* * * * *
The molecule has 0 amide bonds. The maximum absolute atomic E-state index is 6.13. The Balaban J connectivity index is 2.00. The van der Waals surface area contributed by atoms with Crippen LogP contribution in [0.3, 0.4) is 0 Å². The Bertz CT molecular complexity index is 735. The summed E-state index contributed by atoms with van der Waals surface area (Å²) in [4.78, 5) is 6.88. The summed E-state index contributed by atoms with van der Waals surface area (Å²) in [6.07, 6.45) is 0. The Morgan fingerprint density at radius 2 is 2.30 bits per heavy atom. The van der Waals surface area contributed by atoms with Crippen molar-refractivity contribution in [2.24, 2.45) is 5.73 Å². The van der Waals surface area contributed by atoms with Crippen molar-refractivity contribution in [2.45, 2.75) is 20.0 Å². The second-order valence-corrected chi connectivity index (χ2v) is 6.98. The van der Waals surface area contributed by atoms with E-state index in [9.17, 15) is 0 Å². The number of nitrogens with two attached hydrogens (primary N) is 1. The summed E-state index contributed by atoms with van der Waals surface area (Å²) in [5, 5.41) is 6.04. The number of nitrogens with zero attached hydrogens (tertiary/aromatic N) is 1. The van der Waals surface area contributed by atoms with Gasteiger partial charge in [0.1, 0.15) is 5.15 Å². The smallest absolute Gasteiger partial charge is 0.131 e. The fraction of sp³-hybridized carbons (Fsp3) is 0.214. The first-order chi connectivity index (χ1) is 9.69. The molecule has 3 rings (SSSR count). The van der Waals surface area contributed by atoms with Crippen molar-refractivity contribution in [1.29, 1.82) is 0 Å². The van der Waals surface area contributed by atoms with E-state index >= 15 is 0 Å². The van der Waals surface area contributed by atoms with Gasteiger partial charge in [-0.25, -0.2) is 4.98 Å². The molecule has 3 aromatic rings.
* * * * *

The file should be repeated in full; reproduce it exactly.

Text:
The molecule has 0 amide bonds. The maximum absolute atomic E-state index is 6.13. The Balaban J connectivity index is 2.00. The van der Waals surface area contributed by atoms with Crippen LogP contribution in [0.3, 0.4) is 0 Å². The Bertz CT molecular complexity index is 735. The summed E-state index contributed by atoms with van der Waals surface area (Å²) in [4.78, 5) is 6.88. The summed E-state index contributed by atoms with van der Waals surface area (Å²) in [6.07, 6.45) is 0. The Morgan fingerprint density at radius 2 is 2.30 bits per heavy atom. The van der Waals surface area contributed by atoms with Crippen molar-refractivity contribution in [2.24, 2.45) is 5.73 Å². The van der Waals surface area contributed by atoms with Crippen molar-refractivity contribution in [2.45, 2.75) is 20.0 Å². The second-order valence-corrected chi connectivity index (χ2v) is 6.98. The van der Waals surface area contributed by atoms with E-state index in [9.17, 15) is 0 Å². The number of nitrogens with two attached hydrogens (primary N) is 1. The summed E-state index contributed by atoms with van der Waals surface area (Å²) in [5, 5.41) is 6.04. The number of nitrogens with zero attached hydrogens (tertiary/aromatic N) is 1. The van der Waals surface area contributed by atoms with Gasteiger partial charge in [0.1, 0.15) is 5.15 Å². The smallest absolute Gasteiger partial charge is 0.131 e. The fraction of sp³-hybridized carbons (Fsp3) is 0.214. The first-order chi connectivity index (χ1) is 9.69. The molecule has 3 rings (SSSR count). The van der Waals surface area contributed by atoms with Crippen molar-refractivity contribution in [1.29, 1.82) is 0 Å². The van der Waals surface area contributed by atoms with E-state index >= 15 is 0 Å². The van der Waals surface area contributed by atoms with Gasteiger partial charge in [-0.25, -0.2) is 4.98 Å². The molecule has 3 aromatic rings.